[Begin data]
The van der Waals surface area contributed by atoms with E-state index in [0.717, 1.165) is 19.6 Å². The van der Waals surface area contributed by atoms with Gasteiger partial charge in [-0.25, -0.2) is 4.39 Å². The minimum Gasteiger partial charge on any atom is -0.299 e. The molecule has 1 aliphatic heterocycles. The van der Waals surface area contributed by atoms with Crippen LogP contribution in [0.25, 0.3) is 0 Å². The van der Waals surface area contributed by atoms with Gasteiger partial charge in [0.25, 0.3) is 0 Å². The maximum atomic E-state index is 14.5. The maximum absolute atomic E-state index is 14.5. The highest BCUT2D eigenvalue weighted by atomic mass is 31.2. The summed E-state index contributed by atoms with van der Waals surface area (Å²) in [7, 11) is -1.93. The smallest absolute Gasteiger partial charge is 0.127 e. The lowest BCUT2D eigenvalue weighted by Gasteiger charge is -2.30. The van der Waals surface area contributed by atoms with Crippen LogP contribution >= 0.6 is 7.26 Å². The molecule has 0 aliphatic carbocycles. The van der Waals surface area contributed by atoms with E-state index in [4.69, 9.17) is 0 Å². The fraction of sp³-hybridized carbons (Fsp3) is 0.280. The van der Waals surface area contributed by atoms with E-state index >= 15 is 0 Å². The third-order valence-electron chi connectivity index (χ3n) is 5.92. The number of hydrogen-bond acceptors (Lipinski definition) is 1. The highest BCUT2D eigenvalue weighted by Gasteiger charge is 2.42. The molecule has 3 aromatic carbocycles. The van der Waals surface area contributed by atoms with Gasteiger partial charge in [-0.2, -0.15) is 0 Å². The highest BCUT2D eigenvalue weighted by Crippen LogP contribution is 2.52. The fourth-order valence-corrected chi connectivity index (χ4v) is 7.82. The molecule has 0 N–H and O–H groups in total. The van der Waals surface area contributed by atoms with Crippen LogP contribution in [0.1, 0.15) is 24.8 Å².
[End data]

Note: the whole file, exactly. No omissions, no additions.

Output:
The van der Waals surface area contributed by atoms with E-state index in [0.717, 1.165) is 19.6 Å². The van der Waals surface area contributed by atoms with Gasteiger partial charge in [-0.25, -0.2) is 4.39 Å². The minimum Gasteiger partial charge on any atom is -0.299 e. The molecule has 1 aliphatic heterocycles. The van der Waals surface area contributed by atoms with Crippen LogP contribution in [0.25, 0.3) is 0 Å². The van der Waals surface area contributed by atoms with Gasteiger partial charge in [0.25, 0.3) is 0 Å². The maximum atomic E-state index is 14.5. The maximum absolute atomic E-state index is 14.5. The highest BCUT2D eigenvalue weighted by atomic mass is 31.2. The summed E-state index contributed by atoms with van der Waals surface area (Å²) in [7, 11) is -1.93. The smallest absolute Gasteiger partial charge is 0.127 e. The lowest BCUT2D eigenvalue weighted by Gasteiger charge is -2.30. The van der Waals surface area contributed by atoms with Crippen LogP contribution >= 0.6 is 7.26 Å². The molecule has 0 aliphatic carbocycles. The van der Waals surface area contributed by atoms with E-state index in [4.69, 9.17) is 0 Å². The fraction of sp³-hybridized carbons (Fsp3) is 0.280. The van der Waals surface area contributed by atoms with E-state index >= 15 is 0 Å². The third-order valence-electron chi connectivity index (χ3n) is 5.92. The number of hydrogen-bond acceptors (Lipinski definition) is 1. The highest BCUT2D eigenvalue weighted by Gasteiger charge is 2.42. The molecule has 3 aromatic carbocycles. The van der Waals surface area contributed by atoms with Gasteiger partial charge in [-0.2, -0.15) is 0 Å². The highest BCUT2D eigenvalue weighted by Crippen LogP contribution is 2.52. The fourth-order valence-corrected chi connectivity index (χ4v) is 7.82. The molecule has 0 N–H and O–H groups in total. The van der Waals surface area contributed by atoms with Crippen LogP contribution in [0.1, 0.15) is 24.8 Å².